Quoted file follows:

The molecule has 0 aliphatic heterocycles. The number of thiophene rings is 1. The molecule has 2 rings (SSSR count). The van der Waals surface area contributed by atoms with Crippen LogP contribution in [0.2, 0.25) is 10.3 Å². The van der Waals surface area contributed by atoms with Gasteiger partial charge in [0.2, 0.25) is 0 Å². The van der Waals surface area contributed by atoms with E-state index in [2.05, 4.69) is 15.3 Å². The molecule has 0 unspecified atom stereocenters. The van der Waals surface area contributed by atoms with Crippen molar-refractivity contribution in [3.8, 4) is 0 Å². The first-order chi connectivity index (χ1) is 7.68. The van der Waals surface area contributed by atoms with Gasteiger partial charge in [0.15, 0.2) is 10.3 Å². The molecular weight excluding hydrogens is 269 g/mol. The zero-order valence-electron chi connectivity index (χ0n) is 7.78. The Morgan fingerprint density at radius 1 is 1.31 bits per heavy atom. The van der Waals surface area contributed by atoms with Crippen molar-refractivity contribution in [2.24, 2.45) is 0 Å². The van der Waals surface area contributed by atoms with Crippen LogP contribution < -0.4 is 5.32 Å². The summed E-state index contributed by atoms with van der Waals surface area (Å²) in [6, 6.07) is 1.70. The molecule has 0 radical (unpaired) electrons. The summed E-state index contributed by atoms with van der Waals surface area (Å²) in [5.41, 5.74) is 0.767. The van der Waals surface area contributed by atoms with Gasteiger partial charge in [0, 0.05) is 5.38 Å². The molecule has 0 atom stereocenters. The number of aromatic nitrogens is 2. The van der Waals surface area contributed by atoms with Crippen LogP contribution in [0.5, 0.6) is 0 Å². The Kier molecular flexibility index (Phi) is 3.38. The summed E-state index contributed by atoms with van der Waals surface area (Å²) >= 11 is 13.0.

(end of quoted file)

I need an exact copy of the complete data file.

The molecule has 0 aliphatic heterocycles. The number of thiophene rings is 1. The molecule has 2 rings (SSSR count). The van der Waals surface area contributed by atoms with Crippen LogP contribution in [0.2, 0.25) is 10.3 Å². The van der Waals surface area contributed by atoms with Gasteiger partial charge in [0.2, 0.25) is 0 Å². The van der Waals surface area contributed by atoms with E-state index in [2.05, 4.69) is 15.3 Å². The molecule has 0 unspecified atom stereocenters. The van der Waals surface area contributed by atoms with Crippen molar-refractivity contribution in [3.8, 4) is 0 Å². The first-order chi connectivity index (χ1) is 7.68. The van der Waals surface area contributed by atoms with Gasteiger partial charge in [0.15, 0.2) is 10.3 Å². The molecular weight excluding hydrogens is 269 g/mol. The zero-order valence-electron chi connectivity index (χ0n) is 7.78. The Morgan fingerprint density at radius 1 is 1.31 bits per heavy atom. The van der Waals surface area contributed by atoms with Crippen molar-refractivity contribution in [2.24, 2.45) is 0 Å². The van der Waals surface area contributed by atoms with Crippen LogP contribution < -0.4 is 5.32 Å². The summed E-state index contributed by atoms with van der Waals surface area (Å²) in [6, 6.07) is 1.70. The molecule has 0 radical (unpaired) electrons. The summed E-state index contributed by atoms with van der Waals surface area (Å²) in [5.41, 5.74) is 0.767. The van der Waals surface area contributed by atoms with Gasteiger partial charge in [0, 0.05) is 5.38 Å². The molecule has 0 atom stereocenters. The number of aromatic nitrogens is 2. The van der Waals surface area contributed by atoms with Crippen LogP contribution in [0.5, 0.6) is 0 Å². The Kier molecular flexibility index (Phi) is 3.38. The summed E-state index contributed by atoms with van der Waals surface area (Å²) >= 11 is 13.0.